Humanity first visited the moon decades ago, but today is the first time a mission has made a soft landing on the moon's far side.
A Chinese space probe successfully touched down on the far side of the moon on Thursday, China's space agency said, hailing the event as a historic first and a major achievement for the country's space program.
As China's space agency CNSA explains in a new post on its website, the Chang'e 4 lander arrived on schedule on the Moon's surface and quickly deployed the Yutu rover.
In 2013, the predecessor spacecraft Chang'e 3 made the first moon landing since the former Soviet Union's Luna 24 in 1976.
The far-side landing is China's first attempt at "something that other space powers have not attempted before", Ye Quanzhi, an astronomer at Caltech, told the BBC.
"This time the Chang'e-4 mission have a very good start. The back of the moon is also a rare quiet place that shields the radio signal interference from the Earth".
The far side of the moon faces away from Earth and is relatively unexplored. So in the future I believe that China's lunar exploration project has three steps - orbiting, landing, and also sample return. As it hovered about 100m above the lunar surface, detectors looked for obstacles before settling on a flat area - the Von Karman crater in the South Pole-Aitken Basin on the back of the Moon.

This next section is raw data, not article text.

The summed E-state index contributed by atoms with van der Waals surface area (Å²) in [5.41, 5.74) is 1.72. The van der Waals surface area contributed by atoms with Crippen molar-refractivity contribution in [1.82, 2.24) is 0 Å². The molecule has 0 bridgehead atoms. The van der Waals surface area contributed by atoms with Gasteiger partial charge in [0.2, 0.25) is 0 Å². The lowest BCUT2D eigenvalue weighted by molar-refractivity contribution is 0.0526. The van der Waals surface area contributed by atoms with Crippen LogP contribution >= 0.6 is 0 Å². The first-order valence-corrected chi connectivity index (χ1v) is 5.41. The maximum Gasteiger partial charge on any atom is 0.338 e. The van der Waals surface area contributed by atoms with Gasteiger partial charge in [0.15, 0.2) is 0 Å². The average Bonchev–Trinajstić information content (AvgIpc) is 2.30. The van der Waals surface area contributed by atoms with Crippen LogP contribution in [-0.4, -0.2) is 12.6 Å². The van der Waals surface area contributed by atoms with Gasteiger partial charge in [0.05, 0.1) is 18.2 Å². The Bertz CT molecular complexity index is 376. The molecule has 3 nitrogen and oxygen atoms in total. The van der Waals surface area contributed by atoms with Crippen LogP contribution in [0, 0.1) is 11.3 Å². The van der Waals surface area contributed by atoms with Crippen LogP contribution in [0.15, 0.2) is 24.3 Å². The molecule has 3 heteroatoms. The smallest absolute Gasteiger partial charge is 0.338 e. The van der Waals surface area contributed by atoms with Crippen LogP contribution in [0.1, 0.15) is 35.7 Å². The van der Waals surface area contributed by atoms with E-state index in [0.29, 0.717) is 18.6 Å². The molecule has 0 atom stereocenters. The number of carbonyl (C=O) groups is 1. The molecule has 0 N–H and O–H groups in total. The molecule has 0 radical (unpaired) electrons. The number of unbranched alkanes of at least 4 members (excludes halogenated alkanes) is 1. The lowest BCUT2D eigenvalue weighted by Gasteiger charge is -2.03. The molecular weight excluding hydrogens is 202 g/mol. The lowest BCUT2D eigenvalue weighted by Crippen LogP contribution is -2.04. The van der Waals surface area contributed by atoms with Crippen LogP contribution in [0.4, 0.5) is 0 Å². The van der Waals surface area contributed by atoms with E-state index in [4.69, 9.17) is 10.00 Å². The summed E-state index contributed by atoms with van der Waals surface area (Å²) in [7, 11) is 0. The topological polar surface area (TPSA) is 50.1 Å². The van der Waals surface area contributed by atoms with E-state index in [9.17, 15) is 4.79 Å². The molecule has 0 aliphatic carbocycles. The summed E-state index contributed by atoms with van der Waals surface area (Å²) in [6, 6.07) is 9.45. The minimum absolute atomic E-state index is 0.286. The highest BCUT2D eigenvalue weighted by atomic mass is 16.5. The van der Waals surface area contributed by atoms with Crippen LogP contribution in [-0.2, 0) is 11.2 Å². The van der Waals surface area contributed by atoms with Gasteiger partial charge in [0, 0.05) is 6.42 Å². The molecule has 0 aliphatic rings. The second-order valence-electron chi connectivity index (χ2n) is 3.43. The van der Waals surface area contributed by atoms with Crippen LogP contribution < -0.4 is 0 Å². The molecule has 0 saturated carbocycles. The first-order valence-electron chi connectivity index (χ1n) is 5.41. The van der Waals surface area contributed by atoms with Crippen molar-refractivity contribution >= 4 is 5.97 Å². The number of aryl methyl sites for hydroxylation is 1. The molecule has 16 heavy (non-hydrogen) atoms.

The Queqiao satellite is deployed about 455,000 kilometers from Earth, where it will relay communications between ground controllers and the Chang'e-4.
This may reinforce the concern of some lunar scientists and spaceflight experts, who warn that if we want to see the Moon developed under Western norms of freedom and openness, then NASA and United States businesses had better lead the return and development of the Moon during the coming decade. That was China's first moon landing and the beginning of its second mission phase. Radio waves can't reach around the moon from the far side without some kind of relay system, and Queqiao provides the missing link. Its plans include establishing a permanent manned space station, a manned lunar landing, and eventually probes to Mars.